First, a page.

phoenixchildrens.com


Video by Cory Bergquist


Honorable Mention

Banner MD Anderson Cancer Center

Developer: Banner Health
Contractor: DPR Construction
Architect: Cannon Design
Size: 133,000 SF
Location: 2946 E. Banner Gateway Dr., Gilbert
Completed: June, 2011


Video by Cory Bergquist


RED Awards 2012 Winners & Finalists

AZRE Magazine March/April 2012

RED Awards 2012 - Kitchell

RED Awards 2012: General Contractor of the Year, Kitchell

On March 1, AZRE hosted the 7th Annual RED Awards reception at the Arizona Biltmore in Phoenix to recognize the most notable commercial real estate projects of 2011 and the construction teams involved. AZRE held an open call for nominations and a record 116 projects were submitted by architects, contractors, developers and brokerage firms in Arizona. This year, the winner for General Contractor of the Year was Kitchell.


General Contractor of the Year

Kitchell

Winner of Best Healthcare Project: Phoenix Children’s Hospital
Honorable Mention for Best Healthcare Project: Phoenix Children’s Hospital

RED Awards 2012 - KitchellKitchell’s contracting of the Phoenix Children’s Hospital’s new 11-story pediatric tower enables it to serve its pediatric patients with 168 new beds, as well as high-quality outpatient care in new clinics housed on site. Modeled on a night-blooming desert flower and visible from throughout the Valley, the building is visually striking.

However, it is the inner workings of the hospital that are most remarkable – all designed and built with the highest quality patient care, comfort of patients and families, and proximity of specialties in mind. The project also included a new central plant, renovations, and two parking garages, which had to be built in a highly active environment in a busy metropolitan area. Kitchell also implemented an All-Systems Test that will potentially be a staple in the construction of future structures requiring Fire and Life Safety Reports.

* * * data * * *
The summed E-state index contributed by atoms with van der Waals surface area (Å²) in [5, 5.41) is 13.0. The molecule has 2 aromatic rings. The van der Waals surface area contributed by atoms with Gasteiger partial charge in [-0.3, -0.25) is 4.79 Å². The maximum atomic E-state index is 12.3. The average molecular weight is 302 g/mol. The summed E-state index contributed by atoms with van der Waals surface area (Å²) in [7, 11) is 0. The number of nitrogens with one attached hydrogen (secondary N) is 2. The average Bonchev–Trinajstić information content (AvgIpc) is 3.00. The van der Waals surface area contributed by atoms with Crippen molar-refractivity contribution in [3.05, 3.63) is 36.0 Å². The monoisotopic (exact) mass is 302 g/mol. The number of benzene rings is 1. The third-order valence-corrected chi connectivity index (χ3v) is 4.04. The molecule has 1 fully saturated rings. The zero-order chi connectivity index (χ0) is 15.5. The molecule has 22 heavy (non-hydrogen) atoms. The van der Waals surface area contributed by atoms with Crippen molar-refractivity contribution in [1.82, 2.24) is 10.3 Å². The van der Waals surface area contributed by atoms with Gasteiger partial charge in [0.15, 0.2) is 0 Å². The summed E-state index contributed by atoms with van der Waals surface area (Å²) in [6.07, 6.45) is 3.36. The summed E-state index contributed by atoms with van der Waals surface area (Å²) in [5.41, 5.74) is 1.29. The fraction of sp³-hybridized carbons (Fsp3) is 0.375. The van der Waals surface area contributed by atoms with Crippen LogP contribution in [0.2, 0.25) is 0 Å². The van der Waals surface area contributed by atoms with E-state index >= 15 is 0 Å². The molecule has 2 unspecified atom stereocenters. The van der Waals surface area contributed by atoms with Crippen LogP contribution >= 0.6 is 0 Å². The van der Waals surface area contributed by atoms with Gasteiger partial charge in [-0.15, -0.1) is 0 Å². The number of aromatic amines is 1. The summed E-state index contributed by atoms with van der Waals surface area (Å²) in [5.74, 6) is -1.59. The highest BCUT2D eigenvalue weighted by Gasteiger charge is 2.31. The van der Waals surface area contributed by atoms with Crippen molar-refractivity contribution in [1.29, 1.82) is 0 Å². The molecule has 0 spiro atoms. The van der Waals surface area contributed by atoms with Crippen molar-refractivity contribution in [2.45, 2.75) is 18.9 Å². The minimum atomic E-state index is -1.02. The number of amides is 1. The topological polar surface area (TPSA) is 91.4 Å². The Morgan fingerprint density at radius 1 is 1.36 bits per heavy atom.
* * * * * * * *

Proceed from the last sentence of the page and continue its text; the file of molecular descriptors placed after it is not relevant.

The Phoenix landmark was completed four months ahead of schedule and $48M under budget.

kitchell.com


Video by Cory Bergquist


RED Awards 2012 Winners & Finalists

AZRE Magazine March/April 2012

Public Projects - AZRE Magazine January/February 2012

Public Projects: Keeping Construction Companies Alive

Of the 15 Arizona school districts that asked voters in November to approve bonds to build or renovate education facilities, 11 got the go-ahead despite the lingering recession.